Thursday, October 24, 2013

A Correct Verdict in the final David Camm Trial

24 October 2013

The jury returned a verdict of “not guilty” in the third and final trial of David Camm who allegedly murdered his wife and two children on 28 September 2000. Camm had twice been convicted but both convictions were overturned on appeal because of improper actions by the prosecution.

The power of a prosecutor is nearly unchecked. I have heard an estimate that the prosecution of Camm has cost Indiana taxpayers around $5,000,000. Think about the money spent going after former president, Bill Clinton. It has not been uncommon for federal prosecutors to pressure defendants into accepting guilty pleas by expressing the willingness to spend a million dollars to get a conviction. Prosecutors have the money to do it and face no consequences should they fail. This is why it is so important that we have informed, ethical juries who can render the proper verdict. This is also why every prosecution should be resolved by those jurors. Sadly, the jurors who sacrificed so much to be a part of this trial got paid so little.

To better understand a verdict it is helpful to know the standard of proof. In a criminal prosecution it is the highest – beyond a reasonable doubt. This is not beyond all doubt but if there is a doubt that seems highly probable then a juror must vote to acquit. In the quantum world there is a probability that the Earth may not rotate to the East tomorrow. I can quite assuredly tell you that around 7:00am tomorrow the Sun will appear on the eastern horizon just as has always occurred – so I think. But I cannot say so definitely. The standard in a criminal prosecution is not so high though. A juror should be thoroughly convinced that the prosecution's assertion is the truth and that alternatives are not at all likely although still possible. Judges have generally told me that in most offenses they go with about a 95% level of being convinced. It is also important to note that the burden of convincing jurors is entirely upon the prosecution. A defendant has no obligation to present a defense and there should never be an inference as to guilt if no defense is presented.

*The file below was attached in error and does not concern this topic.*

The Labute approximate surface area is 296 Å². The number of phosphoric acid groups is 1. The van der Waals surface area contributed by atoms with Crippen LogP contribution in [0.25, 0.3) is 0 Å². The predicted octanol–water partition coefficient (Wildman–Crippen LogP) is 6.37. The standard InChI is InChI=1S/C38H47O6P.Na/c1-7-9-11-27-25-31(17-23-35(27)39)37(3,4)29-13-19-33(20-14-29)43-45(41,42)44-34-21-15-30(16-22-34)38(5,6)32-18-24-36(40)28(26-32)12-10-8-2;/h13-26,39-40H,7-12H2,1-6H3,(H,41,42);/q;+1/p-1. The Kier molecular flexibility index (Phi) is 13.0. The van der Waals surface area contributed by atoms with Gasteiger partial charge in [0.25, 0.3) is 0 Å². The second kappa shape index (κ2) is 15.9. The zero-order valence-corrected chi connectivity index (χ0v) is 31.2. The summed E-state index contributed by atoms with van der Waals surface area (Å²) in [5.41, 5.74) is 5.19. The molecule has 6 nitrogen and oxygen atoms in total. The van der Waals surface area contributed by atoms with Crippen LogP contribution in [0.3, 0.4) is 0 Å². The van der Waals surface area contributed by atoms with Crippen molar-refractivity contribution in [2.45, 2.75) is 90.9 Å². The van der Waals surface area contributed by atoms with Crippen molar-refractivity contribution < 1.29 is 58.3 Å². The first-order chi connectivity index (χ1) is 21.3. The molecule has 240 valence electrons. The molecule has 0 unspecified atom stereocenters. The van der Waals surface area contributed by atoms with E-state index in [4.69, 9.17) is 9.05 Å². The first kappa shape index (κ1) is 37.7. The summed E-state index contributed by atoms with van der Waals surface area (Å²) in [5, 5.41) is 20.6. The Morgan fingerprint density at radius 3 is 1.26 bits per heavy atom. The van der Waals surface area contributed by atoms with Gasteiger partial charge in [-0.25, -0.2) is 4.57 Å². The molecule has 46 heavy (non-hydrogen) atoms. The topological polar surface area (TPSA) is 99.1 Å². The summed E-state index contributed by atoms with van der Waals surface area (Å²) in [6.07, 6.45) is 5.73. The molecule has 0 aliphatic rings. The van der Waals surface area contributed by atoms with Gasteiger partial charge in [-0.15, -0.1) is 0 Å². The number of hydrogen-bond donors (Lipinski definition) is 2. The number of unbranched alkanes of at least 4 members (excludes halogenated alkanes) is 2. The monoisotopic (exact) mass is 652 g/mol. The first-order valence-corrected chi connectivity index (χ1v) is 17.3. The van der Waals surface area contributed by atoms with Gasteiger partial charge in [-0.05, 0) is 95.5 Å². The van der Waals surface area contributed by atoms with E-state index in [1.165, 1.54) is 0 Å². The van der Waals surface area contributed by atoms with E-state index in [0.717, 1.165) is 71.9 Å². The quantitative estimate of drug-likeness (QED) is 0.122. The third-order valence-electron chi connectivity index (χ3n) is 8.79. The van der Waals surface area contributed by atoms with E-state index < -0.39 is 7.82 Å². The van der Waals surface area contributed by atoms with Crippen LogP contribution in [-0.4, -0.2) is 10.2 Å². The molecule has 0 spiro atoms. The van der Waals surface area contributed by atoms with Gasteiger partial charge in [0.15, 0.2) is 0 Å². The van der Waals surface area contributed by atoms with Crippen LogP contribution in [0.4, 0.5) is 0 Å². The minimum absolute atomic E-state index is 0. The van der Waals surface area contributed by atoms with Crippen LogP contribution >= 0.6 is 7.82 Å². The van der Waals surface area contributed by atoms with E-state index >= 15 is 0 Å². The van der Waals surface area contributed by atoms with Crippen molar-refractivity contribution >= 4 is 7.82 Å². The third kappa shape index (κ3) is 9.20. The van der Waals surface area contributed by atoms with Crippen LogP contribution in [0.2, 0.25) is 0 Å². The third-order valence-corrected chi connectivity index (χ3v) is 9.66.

This final Camm trial occurred in Boone County, Indiana because of extensive pre-trial publicity. For the past ten weeks I was able to walk out my front entryway and see the media vehicles parked nearby. I even managed to attend and listen to some of the testimony. Special prosecutor Stan Levko was assisted by Boone County Prosecutor Todd Meyer in the prosecution.